AT 24, on the edge of a cliff in Ibiza in beautiful sunshine, the Med glistening below, Matt Haig was preparing to stop living.
After days of mental anguish, he walked to the edge of the cliff, ready to step over.
After torturous minutes wrestling with the darkest thoughts, he turned back but the moment remains vivid and the novelist’s mental health remained turbulent. In the years since, Matt has endured several episodes of depression and anxiety.
Along the way, he’s found himself becoming a campaigner and advocate for those with mental health issues.
Now 43, Matt didn’t really mean it to happen – he already had a successful career as an author but has become a trusted voice on depression and anxiety.
His first book on mental health, Reasons To Stay Alive, became a bestseller. After it, he didn’t want to write about the same subject again. Stephen Fry, one of his fans, warned him not to become “Mr Depression”.
But he’s just written his second bestselling book about what sometimes goes on inside our heads and Notes On A Nervous Planet is also topping bestseller lists.
Men can find it hard to talk about mental health. That is reflected in suicide statistics, which are higher for men.
For Matt, talking about his problems was a relief. “Talking openly lends some normality to the weird stuff going on in your head,” he says.
“We talk about stigma, but often the stigma comes from ourselves.
“I remember feeling such a weirdo. Just realising it was actually, sadly, a very common type of weirdo… well, that’s a kind of comfort.”
He gets people opening up to him all the time now. Does he feel the weight of responsibility for that?
“It does sometimes feel like a big responsibility. But I was very clear when writing both books to say here are things that I think, but I don’t necessarily follow them myself. I wanted to write something that would have worked for me as a young man of 24.”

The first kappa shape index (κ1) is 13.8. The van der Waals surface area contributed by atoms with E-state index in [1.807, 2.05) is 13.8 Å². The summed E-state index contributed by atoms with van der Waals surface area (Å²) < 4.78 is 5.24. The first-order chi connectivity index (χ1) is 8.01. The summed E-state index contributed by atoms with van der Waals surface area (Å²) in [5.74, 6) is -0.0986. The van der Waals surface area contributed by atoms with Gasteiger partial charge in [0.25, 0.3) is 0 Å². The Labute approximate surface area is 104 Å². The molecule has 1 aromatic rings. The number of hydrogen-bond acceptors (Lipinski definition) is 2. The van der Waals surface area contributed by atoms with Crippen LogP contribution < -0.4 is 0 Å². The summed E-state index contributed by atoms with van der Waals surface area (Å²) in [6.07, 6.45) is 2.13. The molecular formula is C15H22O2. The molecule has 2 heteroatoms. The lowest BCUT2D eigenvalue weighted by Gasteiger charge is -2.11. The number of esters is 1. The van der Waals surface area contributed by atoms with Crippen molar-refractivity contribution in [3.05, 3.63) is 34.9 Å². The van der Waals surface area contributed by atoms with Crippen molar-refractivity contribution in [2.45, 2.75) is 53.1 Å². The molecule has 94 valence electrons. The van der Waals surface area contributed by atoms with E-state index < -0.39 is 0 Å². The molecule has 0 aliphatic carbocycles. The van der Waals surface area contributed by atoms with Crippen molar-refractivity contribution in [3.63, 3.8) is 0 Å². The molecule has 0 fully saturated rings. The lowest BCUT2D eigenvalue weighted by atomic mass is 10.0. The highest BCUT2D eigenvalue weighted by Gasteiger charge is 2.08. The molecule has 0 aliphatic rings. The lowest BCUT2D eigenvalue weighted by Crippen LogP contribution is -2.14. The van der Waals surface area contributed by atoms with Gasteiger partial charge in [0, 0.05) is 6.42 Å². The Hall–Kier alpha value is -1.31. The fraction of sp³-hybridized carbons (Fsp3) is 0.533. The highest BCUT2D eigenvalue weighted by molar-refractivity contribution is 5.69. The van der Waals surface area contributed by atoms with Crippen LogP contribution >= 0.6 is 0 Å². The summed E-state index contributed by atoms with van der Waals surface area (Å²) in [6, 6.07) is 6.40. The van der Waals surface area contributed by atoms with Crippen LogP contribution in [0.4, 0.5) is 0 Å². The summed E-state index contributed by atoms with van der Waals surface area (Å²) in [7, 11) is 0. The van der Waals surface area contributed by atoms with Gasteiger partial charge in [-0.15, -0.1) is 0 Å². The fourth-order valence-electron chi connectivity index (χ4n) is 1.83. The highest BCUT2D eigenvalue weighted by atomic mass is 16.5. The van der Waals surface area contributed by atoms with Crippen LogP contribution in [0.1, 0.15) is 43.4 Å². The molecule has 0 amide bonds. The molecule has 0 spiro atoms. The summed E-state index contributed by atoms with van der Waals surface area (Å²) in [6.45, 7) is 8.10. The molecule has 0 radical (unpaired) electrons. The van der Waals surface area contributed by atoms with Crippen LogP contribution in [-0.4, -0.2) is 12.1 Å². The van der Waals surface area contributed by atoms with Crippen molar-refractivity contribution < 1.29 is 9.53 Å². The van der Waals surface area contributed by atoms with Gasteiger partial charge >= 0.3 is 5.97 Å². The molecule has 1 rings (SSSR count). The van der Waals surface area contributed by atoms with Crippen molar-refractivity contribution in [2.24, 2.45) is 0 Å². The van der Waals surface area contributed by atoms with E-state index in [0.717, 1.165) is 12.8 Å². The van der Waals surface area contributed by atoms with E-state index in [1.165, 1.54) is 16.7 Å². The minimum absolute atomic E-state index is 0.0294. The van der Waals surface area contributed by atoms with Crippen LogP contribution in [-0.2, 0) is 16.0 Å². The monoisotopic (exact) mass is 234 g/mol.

So what would Matt say to his 24-year-old self wrestling with suicidal thoughts on that clifftop in Ibiza? “I’d say he’ll still be here – a big surprise to him,” he says.
“I’d tell him he’s going to feel a lot better, that he’ll find more happiness on the other side of the illness. It will give him an appreciation of the simpler things.”
Ironically, Matt struggled after writing that first book. “When it was doing well, it was hard for a while,” he said.
“It was wonderful. But people were saying to me that the book really helped them. I was thinking why didn’t my own book help me? I still had anxiety.”
Although we’ve come a long way in the way we deal with mental health, Matt believes there’s a long way to go.
“Mental health is a soft target. So often politicians use it as this touchy-feely area they can speak about. But they don’t put much money behind it.
“What’s depressing are the horror stories of waiting times for proper assessment, where you almost have to be on the point of death or immediate risk of suicide before you’re taken seriously. That’s a scandal.”
Last week it was revealed the number of children being prescribed antidepressants has risen since 2015, in Scotland by 10%.
Experts have linked the rise to waiting times for specialist mental health services.
Matt wrote Notes On A Nervous Planet because he believes the modern world can affect our mental health.
“People used to say to me why are you depressed? I used to get so angry and say there’s no reason, it just happens. But sometimes there are reasons.”
Matt is appearing at the Edinburgh Book Festival on August 24
Matt Haig on hope after darkness